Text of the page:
In a prior post I gave a brief summary of the one of the biggest ideas that I learned in college: that everything is contextual, contingent, and contested. (You might even throw in the term “constructed,” though I think that tends to raise a few eyebrows.) Here are two case studies—one polemical, the other simply delightful—of how this handy tool brings to light some thought-provoking historical lessons.
As a MAP preceptor at NYU I used the motto to discuss the figure of Christopher Columbus, as presented by historian Matthew Restall. In Seven Myths of the Spanish Conquest Restall cleverly debunks grand historical myths by going into the archive, analyzing what he finds, and persuading readers to toss out conventional wisdom in favor of his evidence. In this spirit, his first chapter makes the bold statement (at least to undergraduates) that Columbus was not an exceptional man. First there is the lesson on contingency: His “discoveries,” Restall argues, are simply products of “historical accident” (4) and “serendipity” (7) (he was, after all, headed the wrong way). Then he offers us two contextual lessons: 1) that in lifetime Columbus’s reputation as a conquistador was eclipsed by the exploits of his contemporaries, namely, Pizarro, Vespucci, and above all, Cortés. And 2), that the Columbus that some of us revere today is, in fact, largely a product of late nineteenth-century Italian- and Irish American efforts to frame Columbus as a Catholic immigrant worthy of national recognition. This sudden rise in Columbus’s stature was further buttressed by a growing academic and popular interest in the navigator on the four hundredth anniversary of his voyage (11). Finally, Restall’s chapter is a case in point of the contested nature of Columbus’s historical significance, as are popular objections in our time to the celebration of Columbus Day, on account of his treatment of the indigenous population of the Americas.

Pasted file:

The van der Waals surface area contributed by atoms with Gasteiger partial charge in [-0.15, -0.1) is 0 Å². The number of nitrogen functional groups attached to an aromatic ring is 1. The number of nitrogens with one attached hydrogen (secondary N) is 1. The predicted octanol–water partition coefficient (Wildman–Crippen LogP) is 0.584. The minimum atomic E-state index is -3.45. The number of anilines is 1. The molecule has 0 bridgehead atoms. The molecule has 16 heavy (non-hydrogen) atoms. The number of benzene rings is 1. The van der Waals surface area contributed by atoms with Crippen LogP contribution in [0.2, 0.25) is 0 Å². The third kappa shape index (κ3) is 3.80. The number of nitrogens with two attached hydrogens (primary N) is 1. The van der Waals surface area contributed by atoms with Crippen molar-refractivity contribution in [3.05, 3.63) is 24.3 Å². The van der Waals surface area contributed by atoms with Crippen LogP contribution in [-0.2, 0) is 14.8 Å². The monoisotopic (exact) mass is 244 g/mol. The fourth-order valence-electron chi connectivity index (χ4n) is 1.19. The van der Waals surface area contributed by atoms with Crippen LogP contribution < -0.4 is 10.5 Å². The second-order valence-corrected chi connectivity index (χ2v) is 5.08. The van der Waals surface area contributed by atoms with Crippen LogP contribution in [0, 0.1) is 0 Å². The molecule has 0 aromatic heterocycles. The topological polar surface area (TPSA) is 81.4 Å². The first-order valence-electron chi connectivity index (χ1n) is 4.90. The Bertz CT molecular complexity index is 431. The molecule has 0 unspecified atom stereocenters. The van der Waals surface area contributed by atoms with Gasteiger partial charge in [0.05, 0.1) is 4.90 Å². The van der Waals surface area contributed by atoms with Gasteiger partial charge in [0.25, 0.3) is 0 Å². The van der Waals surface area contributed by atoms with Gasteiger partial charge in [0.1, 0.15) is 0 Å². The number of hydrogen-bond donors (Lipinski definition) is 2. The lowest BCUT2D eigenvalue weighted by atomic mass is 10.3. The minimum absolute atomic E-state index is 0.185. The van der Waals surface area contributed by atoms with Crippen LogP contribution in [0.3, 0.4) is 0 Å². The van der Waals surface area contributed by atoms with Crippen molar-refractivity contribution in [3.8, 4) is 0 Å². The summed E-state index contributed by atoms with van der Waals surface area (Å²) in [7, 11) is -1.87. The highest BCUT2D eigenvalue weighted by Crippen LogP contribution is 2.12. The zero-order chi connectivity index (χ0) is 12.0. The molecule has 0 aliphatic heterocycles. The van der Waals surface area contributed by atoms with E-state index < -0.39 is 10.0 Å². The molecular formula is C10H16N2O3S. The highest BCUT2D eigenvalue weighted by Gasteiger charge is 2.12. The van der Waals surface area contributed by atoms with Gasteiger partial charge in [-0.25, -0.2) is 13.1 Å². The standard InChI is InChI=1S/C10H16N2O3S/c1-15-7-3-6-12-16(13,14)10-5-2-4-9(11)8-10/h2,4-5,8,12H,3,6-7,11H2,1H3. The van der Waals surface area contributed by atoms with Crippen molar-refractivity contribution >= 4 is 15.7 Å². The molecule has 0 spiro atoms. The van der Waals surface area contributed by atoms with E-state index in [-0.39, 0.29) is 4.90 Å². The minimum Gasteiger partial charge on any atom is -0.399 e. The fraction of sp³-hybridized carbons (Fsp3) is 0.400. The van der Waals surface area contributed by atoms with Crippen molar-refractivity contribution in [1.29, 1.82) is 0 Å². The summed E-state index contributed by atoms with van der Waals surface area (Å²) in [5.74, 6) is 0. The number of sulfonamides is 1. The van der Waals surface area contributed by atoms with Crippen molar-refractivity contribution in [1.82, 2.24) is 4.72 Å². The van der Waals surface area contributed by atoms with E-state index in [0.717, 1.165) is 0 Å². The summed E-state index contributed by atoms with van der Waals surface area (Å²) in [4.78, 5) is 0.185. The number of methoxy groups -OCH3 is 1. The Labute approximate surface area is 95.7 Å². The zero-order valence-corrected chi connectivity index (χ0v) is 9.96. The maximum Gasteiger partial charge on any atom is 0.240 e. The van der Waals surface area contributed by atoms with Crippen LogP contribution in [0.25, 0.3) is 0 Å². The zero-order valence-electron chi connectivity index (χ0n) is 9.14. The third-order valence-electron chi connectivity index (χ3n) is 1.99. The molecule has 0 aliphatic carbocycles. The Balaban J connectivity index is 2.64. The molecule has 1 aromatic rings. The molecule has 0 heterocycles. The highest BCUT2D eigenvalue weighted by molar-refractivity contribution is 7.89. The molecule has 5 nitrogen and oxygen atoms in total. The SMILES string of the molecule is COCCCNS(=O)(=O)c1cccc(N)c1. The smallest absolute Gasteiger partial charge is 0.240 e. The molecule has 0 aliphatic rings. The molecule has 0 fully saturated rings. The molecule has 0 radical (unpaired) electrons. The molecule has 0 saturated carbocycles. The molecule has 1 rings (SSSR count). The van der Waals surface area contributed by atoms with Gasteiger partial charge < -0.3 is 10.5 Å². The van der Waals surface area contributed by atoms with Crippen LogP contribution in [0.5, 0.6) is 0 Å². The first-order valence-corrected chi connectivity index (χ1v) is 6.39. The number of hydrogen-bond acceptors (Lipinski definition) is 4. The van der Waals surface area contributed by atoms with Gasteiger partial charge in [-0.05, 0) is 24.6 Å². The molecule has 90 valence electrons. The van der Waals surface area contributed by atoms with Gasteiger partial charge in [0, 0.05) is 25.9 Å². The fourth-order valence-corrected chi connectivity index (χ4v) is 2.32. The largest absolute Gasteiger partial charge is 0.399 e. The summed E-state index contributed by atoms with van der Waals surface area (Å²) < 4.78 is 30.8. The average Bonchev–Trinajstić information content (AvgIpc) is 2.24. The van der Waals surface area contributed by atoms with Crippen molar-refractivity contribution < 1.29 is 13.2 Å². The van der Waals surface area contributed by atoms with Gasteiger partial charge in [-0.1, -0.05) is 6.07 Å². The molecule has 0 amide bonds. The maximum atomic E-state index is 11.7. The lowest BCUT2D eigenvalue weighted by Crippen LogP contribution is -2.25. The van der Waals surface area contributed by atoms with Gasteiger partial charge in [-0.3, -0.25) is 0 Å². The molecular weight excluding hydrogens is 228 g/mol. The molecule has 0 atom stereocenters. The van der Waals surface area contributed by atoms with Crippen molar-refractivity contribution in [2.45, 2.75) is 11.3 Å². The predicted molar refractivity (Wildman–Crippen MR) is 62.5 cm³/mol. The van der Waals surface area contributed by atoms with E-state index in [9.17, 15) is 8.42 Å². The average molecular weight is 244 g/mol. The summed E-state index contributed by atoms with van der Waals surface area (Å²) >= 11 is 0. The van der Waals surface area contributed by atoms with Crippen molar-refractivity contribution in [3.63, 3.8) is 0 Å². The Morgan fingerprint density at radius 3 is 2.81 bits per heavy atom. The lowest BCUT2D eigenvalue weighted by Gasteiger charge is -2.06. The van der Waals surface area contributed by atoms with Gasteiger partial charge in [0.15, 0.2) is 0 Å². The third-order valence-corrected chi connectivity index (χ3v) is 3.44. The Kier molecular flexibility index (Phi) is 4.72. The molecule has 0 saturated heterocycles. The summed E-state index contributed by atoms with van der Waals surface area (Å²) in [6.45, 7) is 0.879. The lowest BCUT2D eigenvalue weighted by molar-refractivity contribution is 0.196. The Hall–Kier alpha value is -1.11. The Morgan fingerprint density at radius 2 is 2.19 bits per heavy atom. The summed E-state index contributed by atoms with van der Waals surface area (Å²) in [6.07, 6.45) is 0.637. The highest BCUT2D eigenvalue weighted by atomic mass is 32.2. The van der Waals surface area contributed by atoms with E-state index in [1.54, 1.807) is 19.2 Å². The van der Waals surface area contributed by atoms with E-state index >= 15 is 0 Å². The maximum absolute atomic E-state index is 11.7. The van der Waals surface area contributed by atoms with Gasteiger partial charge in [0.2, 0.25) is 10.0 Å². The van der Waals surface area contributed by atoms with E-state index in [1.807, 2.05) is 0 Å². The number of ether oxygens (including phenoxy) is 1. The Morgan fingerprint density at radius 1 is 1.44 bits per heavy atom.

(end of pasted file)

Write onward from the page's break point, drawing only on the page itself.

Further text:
The second example I bring as an illustration of the 3Cs is a lot less polemical: a history of gendered baby colors. Historian Jo B. Paoletti informs us that girls did not start wearing pink until after the Second World War, with the birth of the boomers. In the nineteen tens and twenties, material culture reveals that pink was actually considered appropriate for baby boys. Look a little earlier that that, in the mid nineteenth century, and you’ll see that pink and blue were just part of a range of pastel colors that all babies wore, regardless of gender. And even fuuurther back, when the venerable FDR was just a tyke, boys of his ilk wore white dresses and grew their hair to their shoulders till they were 6 or 7. In fact, most young children wore white dresses, since they were easily bleached. That’s the context. As for contingency, Paoletti states in an interview that the gendering of pink and blue for “girl” and “boy,” respectively, “could have gone the other way.” Lastly, she explains that this gender coded color scheme was contested during the women’s liberation movement. Astonishingly, Paoletti found that in a span of two years in the seventies, the Sears, Roebuck catalog did not sell any pink baby clothing. I think we have a long way to go before baby boys will be donning pink once more, since most parents are so anxious to communicate the sex of their children clearly, immediately, and unequivocally to a judging public.
What I love best about the 3Cs is how it reminds us never to be complacent about historical “truths” or any other sort of convention. Contrary to what many high schoolers think, history is a discipline that is infinitely capable of delivering wonderful and powerful surprises. And don’t forget that all of us are agents with the ability to alter all conventions. (So go ahead: dress your baby boy in pink! I promise it won’t “pervert” him.)